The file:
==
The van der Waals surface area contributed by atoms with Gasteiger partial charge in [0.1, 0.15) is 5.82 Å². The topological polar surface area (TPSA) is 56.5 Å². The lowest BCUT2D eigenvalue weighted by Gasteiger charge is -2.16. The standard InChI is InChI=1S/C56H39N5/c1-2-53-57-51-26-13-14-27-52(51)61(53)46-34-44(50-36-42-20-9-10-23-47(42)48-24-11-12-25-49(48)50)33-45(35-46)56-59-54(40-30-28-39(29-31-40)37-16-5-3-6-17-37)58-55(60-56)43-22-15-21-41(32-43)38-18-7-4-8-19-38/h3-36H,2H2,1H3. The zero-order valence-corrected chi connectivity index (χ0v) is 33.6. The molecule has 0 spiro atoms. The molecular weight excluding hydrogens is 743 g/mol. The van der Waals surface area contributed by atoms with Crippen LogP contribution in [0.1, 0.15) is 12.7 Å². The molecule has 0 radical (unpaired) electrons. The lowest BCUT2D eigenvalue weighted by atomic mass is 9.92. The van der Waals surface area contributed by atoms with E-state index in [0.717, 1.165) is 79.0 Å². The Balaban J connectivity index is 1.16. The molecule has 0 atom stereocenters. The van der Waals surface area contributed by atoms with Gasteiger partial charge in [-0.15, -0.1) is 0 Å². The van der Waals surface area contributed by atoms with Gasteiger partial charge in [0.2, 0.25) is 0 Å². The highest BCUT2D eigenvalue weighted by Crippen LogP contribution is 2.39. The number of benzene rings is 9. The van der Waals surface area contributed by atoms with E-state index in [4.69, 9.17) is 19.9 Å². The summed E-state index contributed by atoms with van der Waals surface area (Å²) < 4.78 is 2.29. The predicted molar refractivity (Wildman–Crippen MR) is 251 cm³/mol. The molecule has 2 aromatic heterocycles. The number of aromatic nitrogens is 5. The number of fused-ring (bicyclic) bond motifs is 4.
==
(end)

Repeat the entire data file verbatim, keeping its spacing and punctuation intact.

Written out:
The van der Waals surface area contributed by atoms with Gasteiger partial charge in [0.1, 0.15) is 5.82 Å². The topological polar surface area (TPSA) is 56.5 Å². The lowest BCUT2D eigenvalue weighted by Gasteiger charge is -2.16. The standard InChI is InChI=1S/C56H39N5/c1-2-53-57-51-26-13-14-27-52(51)61(53)46-34-44(50-36-42-20-9-10-23-47(42)48-24-11-12-25-49(48)50)33-45(35-46)56-59-54(40-30-28-39(29-31-40)37-16-5-3-6-17-37)58-55(60-56)43-22-15-21-41(32-43)38-18-7-4-8-19-38/h3-36H,2H2,1H3. The zero-order valence-corrected chi connectivity index (χ0v) is 33.6. The molecule has 0 spiro atoms. The molecular weight excluding hydrogens is 743 g/mol. The van der Waals surface area contributed by atoms with Crippen LogP contribution in [0.1, 0.15) is 12.7 Å². The molecule has 0 radical (unpaired) electrons. The lowest BCUT2D eigenvalue weighted by atomic mass is 9.92. The van der Waals surface area contributed by atoms with E-state index in [0.717, 1.165) is 79.0 Å². The Balaban J connectivity index is 1.16. The molecule has 0 atom stereocenters. The van der Waals surface area contributed by atoms with Gasteiger partial charge in [-0.15, -0.1) is 0 Å². The van der Waals surface area contributed by atoms with Gasteiger partial charge in [0.2, 0.25) is 0 Å². The highest BCUT2D eigenvalue weighted by Crippen LogP contribution is 2.39. The number of benzene rings is 9. The van der Waals surface area contributed by atoms with E-state index in [4.69, 9.17) is 19.9 Å². The summed E-state index contributed by atoms with van der Waals surface area (Å²) < 4.78 is 2.29. The predicted molar refractivity (Wildman–Crippen MR) is 251 cm³/mol. The molecule has 2 aromatic heterocycles. The number of aromatic nitrogens is 5. The number of fused-ring (bicyclic) bond motifs is 4.